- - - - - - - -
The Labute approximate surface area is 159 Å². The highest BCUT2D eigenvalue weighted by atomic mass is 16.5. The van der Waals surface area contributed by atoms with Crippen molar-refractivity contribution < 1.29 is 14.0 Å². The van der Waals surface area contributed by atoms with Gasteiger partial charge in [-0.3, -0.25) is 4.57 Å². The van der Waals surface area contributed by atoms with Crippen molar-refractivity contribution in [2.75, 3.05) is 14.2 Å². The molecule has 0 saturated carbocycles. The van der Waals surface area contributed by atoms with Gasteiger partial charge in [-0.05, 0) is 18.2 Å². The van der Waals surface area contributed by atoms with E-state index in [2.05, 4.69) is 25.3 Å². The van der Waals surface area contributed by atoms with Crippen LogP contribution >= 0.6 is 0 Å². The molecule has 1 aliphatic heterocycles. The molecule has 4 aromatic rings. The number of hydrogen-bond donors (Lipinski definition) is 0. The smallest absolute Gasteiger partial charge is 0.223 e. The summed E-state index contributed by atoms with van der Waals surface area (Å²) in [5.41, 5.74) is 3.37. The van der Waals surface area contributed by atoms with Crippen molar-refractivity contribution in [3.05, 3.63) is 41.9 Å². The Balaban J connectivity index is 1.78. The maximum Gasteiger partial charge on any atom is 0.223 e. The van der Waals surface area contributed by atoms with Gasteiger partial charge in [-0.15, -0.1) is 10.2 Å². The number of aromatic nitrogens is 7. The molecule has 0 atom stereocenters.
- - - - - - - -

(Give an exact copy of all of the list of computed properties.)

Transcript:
The Labute approximate surface area is 159 Å². The highest BCUT2D eigenvalue weighted by atomic mass is 16.5. The van der Waals surface area contributed by atoms with Crippen molar-refractivity contribution < 1.29 is 14.0 Å². The van der Waals surface area contributed by atoms with Gasteiger partial charge in [-0.3, -0.25) is 4.57 Å². The van der Waals surface area contributed by atoms with Crippen molar-refractivity contribution in [2.75, 3.05) is 14.2 Å². The molecule has 0 saturated carbocycles. The van der Waals surface area contributed by atoms with Gasteiger partial charge in [-0.05, 0) is 18.2 Å². The van der Waals surface area contributed by atoms with E-state index in [2.05, 4.69) is 25.3 Å². The van der Waals surface area contributed by atoms with Crippen LogP contribution >= 0.6 is 0 Å². The molecule has 1 aliphatic heterocycles. The molecule has 4 aromatic rings. The number of hydrogen-bond donors (Lipinski definition) is 0. The smallest absolute Gasteiger partial charge is 0.223 e. The summed E-state index contributed by atoms with van der Waals surface area (Å²) in [5.41, 5.74) is 3.37. The van der Waals surface area contributed by atoms with Crippen molar-refractivity contribution in [3.05, 3.63) is 41.9 Å². The Balaban J connectivity index is 1.78. The maximum Gasteiger partial charge on any atom is 0.223 e. The van der Waals surface area contributed by atoms with Gasteiger partial charge in [-0.15, -0.1) is 10.2 Å². The number of aromatic nitrogens is 7. The molecule has 0 atom stereocenters.